In 1954, the Bureau of Reclamation published a reconnaissance report which outlined six alternative methods of rehabilitating the project. The seven irrigation districts concurred in selecting a plan to abandon the diversion dam and water conveyance systems and replace them by pumping from wells to be drilled at several points in the valley. The wells would serve the irrigated land through pressure pipeline systems.
This selection resulted in the publication of a feasibility report in August 1956 which detailed the chosen plan, computed benefits, and determined probable charges.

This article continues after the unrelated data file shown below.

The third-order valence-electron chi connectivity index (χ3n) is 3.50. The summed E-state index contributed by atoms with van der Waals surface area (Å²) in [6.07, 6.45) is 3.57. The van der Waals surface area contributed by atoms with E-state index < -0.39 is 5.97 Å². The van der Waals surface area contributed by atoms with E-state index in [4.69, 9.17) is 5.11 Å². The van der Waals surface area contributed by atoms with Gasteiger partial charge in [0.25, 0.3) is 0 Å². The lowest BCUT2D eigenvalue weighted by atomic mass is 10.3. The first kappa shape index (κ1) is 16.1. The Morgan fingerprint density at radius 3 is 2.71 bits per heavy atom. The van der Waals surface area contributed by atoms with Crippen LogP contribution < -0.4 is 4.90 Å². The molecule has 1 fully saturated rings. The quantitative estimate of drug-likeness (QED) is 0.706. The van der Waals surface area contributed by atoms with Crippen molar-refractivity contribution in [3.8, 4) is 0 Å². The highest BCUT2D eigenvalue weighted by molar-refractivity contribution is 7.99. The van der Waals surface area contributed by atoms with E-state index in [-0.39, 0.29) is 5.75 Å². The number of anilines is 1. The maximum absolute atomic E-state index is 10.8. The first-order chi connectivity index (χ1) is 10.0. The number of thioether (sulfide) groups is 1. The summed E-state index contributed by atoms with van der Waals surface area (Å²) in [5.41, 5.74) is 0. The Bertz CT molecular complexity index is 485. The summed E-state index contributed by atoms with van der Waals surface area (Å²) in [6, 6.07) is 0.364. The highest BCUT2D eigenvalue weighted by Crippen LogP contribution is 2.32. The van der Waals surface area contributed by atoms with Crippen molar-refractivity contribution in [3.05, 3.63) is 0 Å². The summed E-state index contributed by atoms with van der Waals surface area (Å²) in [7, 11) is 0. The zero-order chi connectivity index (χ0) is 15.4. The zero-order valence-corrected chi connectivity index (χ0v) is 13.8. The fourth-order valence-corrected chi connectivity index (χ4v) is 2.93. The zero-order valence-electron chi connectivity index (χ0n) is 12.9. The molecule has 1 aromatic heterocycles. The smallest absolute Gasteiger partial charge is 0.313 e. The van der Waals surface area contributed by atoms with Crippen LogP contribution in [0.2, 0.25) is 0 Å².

The project was authorized by the Act of September 16, 1959 (73 Stat. 561, Public Law 86-276) for the purpose of providing irrigation water to 10,300 acres. The Act of September 5, 1962 (76 Stat. 431, Public Law 87-630) amended this act by reducing the irrigation area to approximately 7,250 acres and adding domestic, municipal and industrial uses as a project purpose.
Construction of project facilities began in 1963 and was completed in 1967.
Uniform irrigation supplies make possible a more reliable crop yield in an area where only about 6 inches of natural precipitation fall during the growing season. Hay, pasture, grain, and vegetables are the principal agricultural products.
Municipal and Industrial
Extensive benefits are realized through the development of an adequate water supply for domestic, municipal, and industrial use. Because of urban growth, domestic service demand is increasing constantly.